- KCMetropolis.org, 2013
"John Pickle produced virile sounds as Erik and showed astonishing sureness, considering that as a replacement he had learned the role in only a couple of weeks."
- Wagner Notes, 2010
“Pickle is in his element, performing his role with a heart-rending passion. His entreaties have the force of a man ripping at his own insides in frustration.”
- The Mobile Press-Register, 2010
Canio in I Pagliacci
“John Pickle’s portrayal of the jealous Canio is especially poignant during the aria “Vesti la giubba,” the tenor’s powerful high notes ringing beautifully throughout the house.”
- Delaware News Journal, 2012
“American tenor, Pickle gives a different look and feel to the role, in addition to his powerful voice.”
- The Huffington Post, 2012
Turiddu in Cavalleria Rusticana
“John Pickle’s Turiddu was sensitive at times and commanding at others, particularly during the duet “Ah! Lo vedi che hai tu detto?” where the couple’s passionate singing was brilliant.”
- Delaware News Journal, 2012
Calaf in Turandot
“Calaf, sung by John Pickle, exudes a confidence that borders on the foolhardy. Pickle has performed with Mobile Opera in the past, but this is his debut as Calaf and he brings clarity and strength to the role. His “Nessun dorma” is the opera’s showpiece, but his work throughout is stellar. “Straniero, ascolta!” (the “Riddle Scene”) with Follman is revelatory; and hear the pain in his voice during the Act III tragedy with the slave girl Liu...”
- The Mobile Press-Register, 2012
Cavaradossi in Tosca
“Pickle sings the role of the firebrand Cavaradossi with nobility fueled by desire. Possessed of a supple voice and astonishing range, he brings a lover’s ardor and a touch of melancholy to Mario’s Act III aria…”
- The Mobile Press-Register, 2011
"John Pickle made an effective partner as Tosca's lover, the painter Cavaradossi. Along with a pleasingly confident stage presence, he exhibited a vocal sureness that kept expanding. He gave an eloquent reading of Cavaradossi's brief third-act aria, "E lucevan le stelle," as he writes a last note to Tosca."
- The Albuquerque Journal, 2008
Rodolfo in La Bohème
“Rodolfo's famous aria, "Che gelida manina," in which he properly introduces himself to Mimi, showed off John Pickle's considerable range to great dramatic effect. The aria's high B flat and C were delivered with sparkling clarity and impeccable intonation.”
- The Baltimore Examiner, 2010
“John Pickle did very stylish work as Rodolfo, particularly at soft dynamics, when his voice revealed an affecting warmth.”
- The Baltimore Sun, 2010
“John Pickle, a true Puccini tenor, brings a resilient, wonderfully placed sound and a sensitive musicality to Rodolfo that embraces each nuance of this rich score with an enviable mix of delicacy and strength. His singing of “Che gelida manina” is a study in adoration for the woman he loves at first sight.“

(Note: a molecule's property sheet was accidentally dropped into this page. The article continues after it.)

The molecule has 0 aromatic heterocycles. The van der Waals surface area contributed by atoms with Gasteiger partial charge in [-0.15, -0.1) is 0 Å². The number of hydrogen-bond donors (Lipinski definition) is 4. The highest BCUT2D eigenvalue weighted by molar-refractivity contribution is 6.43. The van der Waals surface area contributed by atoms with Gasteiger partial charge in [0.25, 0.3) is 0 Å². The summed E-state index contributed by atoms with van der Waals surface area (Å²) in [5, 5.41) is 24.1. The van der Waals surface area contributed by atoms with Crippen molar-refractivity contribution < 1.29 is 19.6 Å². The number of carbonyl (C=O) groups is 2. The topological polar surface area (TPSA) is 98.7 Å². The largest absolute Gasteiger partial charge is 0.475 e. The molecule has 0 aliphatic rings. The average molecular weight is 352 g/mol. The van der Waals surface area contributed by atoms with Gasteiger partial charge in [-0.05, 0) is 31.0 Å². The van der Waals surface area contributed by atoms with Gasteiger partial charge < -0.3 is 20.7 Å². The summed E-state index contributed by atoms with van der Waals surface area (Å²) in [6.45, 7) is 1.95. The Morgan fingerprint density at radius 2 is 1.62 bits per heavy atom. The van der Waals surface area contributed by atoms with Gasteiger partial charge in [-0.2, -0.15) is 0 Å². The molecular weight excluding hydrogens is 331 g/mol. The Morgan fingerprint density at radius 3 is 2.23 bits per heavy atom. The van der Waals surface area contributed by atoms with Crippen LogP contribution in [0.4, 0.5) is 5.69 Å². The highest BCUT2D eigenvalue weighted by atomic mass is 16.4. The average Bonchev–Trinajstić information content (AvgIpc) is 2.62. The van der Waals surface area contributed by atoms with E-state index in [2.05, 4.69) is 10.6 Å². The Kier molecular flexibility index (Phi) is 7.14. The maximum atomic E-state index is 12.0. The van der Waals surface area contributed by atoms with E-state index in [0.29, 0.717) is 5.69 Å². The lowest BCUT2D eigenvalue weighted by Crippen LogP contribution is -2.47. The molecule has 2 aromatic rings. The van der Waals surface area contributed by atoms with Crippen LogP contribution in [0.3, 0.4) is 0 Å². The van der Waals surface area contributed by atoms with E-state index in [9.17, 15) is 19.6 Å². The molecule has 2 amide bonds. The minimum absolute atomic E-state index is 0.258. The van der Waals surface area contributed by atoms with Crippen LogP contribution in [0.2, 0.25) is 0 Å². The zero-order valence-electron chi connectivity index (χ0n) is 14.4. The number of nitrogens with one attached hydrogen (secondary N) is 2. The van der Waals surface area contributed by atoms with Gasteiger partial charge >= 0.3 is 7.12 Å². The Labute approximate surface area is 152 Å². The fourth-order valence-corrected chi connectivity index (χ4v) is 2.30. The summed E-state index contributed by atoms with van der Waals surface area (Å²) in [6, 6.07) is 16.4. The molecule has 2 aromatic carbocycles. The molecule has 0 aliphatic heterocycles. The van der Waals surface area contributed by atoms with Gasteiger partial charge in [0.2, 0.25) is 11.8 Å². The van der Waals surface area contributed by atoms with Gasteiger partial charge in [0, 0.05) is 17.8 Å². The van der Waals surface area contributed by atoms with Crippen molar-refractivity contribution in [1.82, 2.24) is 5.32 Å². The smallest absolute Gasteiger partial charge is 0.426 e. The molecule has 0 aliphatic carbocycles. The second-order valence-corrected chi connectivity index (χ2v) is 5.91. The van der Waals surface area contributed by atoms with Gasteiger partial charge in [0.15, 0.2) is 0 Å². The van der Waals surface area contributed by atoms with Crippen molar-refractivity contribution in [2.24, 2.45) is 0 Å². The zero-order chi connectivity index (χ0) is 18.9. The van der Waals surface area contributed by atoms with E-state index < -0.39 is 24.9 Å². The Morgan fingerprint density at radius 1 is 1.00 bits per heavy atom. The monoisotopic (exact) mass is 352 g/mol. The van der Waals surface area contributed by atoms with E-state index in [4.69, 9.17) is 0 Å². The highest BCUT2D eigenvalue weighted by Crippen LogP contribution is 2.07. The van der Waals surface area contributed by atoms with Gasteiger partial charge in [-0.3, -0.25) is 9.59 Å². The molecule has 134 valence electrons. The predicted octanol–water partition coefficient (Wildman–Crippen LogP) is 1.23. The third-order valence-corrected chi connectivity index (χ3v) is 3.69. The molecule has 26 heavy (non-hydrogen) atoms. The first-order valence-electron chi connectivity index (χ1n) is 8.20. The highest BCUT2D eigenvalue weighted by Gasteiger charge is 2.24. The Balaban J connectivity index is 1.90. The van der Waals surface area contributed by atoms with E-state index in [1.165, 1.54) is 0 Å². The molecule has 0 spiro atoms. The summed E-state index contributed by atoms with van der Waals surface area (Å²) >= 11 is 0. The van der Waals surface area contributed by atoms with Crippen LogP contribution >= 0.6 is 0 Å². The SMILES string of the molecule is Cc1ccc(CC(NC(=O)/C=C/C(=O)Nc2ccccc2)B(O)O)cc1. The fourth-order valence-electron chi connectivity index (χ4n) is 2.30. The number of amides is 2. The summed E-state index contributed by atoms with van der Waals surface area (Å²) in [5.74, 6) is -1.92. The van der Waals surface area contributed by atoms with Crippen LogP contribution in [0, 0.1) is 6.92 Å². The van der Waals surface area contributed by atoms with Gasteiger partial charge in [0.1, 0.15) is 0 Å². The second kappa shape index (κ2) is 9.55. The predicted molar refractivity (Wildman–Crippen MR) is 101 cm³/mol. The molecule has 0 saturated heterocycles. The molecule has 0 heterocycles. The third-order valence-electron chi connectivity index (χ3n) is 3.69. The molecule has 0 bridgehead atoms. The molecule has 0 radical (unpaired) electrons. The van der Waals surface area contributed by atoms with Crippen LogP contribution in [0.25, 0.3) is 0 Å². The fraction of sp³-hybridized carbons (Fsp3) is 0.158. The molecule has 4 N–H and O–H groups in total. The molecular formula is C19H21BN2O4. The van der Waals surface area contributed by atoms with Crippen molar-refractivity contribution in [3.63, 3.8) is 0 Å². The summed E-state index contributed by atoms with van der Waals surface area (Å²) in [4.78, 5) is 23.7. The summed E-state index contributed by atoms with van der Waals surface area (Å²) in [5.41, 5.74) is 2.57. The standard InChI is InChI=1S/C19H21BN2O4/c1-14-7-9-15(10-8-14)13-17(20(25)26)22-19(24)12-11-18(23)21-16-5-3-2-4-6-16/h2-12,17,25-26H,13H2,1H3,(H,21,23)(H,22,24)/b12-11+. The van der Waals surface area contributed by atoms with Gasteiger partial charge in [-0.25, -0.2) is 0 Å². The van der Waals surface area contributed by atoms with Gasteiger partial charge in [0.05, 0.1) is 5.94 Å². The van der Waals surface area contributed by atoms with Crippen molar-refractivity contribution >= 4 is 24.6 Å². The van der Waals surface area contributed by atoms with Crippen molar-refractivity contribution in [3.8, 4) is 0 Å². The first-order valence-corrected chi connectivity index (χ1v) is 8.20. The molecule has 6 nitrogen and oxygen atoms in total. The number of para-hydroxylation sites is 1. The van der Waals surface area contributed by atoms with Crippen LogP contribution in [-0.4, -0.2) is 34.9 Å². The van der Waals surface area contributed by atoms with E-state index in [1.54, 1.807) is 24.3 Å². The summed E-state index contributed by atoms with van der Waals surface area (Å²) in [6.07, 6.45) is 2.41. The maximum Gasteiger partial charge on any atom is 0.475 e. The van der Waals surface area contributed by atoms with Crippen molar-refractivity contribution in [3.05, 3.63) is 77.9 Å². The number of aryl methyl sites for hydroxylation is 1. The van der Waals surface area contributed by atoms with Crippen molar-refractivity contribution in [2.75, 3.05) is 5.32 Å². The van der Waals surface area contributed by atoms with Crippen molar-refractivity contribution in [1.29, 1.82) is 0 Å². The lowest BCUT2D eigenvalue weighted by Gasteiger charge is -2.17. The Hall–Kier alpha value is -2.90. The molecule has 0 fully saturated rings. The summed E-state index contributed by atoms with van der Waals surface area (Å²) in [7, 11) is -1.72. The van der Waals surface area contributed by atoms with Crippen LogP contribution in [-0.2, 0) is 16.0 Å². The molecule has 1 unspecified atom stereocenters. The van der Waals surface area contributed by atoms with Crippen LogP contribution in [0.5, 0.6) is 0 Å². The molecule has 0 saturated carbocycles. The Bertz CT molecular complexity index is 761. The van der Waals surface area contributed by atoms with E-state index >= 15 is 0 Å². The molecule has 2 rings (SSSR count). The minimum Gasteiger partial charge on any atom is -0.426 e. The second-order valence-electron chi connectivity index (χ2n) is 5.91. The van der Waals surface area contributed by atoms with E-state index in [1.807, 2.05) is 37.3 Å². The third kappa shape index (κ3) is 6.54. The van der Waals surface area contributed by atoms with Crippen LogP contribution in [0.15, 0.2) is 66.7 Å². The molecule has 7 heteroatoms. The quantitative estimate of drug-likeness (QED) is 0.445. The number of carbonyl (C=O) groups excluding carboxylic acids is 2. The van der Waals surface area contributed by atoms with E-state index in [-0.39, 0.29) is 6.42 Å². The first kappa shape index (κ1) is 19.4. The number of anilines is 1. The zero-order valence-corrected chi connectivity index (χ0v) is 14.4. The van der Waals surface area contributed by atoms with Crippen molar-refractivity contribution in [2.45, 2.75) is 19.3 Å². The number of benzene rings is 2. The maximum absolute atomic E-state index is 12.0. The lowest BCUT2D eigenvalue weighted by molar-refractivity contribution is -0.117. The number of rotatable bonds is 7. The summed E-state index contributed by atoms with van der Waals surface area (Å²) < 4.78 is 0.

- Nevada Events, 2009
Edgardo in Lucia di Lammermoor
“John Pickle as Lucia's doomed lover Edgardo, has the final word. At the tomb of his ancestors, having been cheated of both his birthright and Lucia, he resigns himself to his own death. Pickle's ringing tenor pervades the entire scene but his aria Tombe degl'avi miei is the crown jewel.”
- The Albuquerque Journal, 2009
“Pickle, for instance, and the oboe performed together during one of the music’s more intimate passages. The tenor also didn’t lack for emotional expression and he hit ringing high notes.”
- The Baton Rouge Advocate, 2010
“John Pickle, as Gabriello, had a liquid tenor…”
- The New York Times
“John Pickle's Pirelli showed one of the strongest voices of the night. His preening and cape-tossing were a delight -- it seemed a pity his character is killed off so quickly.”
- Opera News
“…and tenor John Pickle, who enjoyed their share of musical highlights during the Saturday night concert, delivered a bravura tandem performance… Another emotional highlight arrived moments later when Pickle, perhaps channeling Pavarotti, delivered a superb "Nessun Dorma" from Turandot that brought a few audience members to their feet in admiration.”
- The Mobile Press-Register
“As Valencienne’s much younger man, Camille de Rosillion, tenor John Pickle sings and acts with a passion that befits a young man’s more intense physical needs. Simply put, he’s all over Valencienne and sings fabulously while he’s at it. In a day when standing ovations are passed around freely, this one was for real and earned.”
- Nevada Events
“…Pickle’s tenor is so mellifluous that we are captivated whenever he lets his voice out.”
- The Cleveland Plain Dealer
“Mr. Pickle opened the program with the “Siciliana” with harp accompaniment from Cavalleria Rusticana. One was struck by the beguiling beauty of his tenor voice with both sweetness and focus and had a Jussi Bjoerling like sound. In “Apri la tua finestra” from Iris, Pickle’s elegant phrasing, breath control and solid technique served him well. Both Enrico Caruso and Beniamino Gigli made superb recordings of this lovely ardent serenade and Pickle did it justice.”
- The Italian Voice
“He met the challenge with surprising maturity, nailing the top notes and displaying the ability to vary his tone quality from full and robust to a light, lyrical pianissimo when required.”
- The Akron Beacon Journal
“…John Pickle pours out his glorious, seamless tenor in one melody after another, an inexhaustible supply.”
- The Alliance Review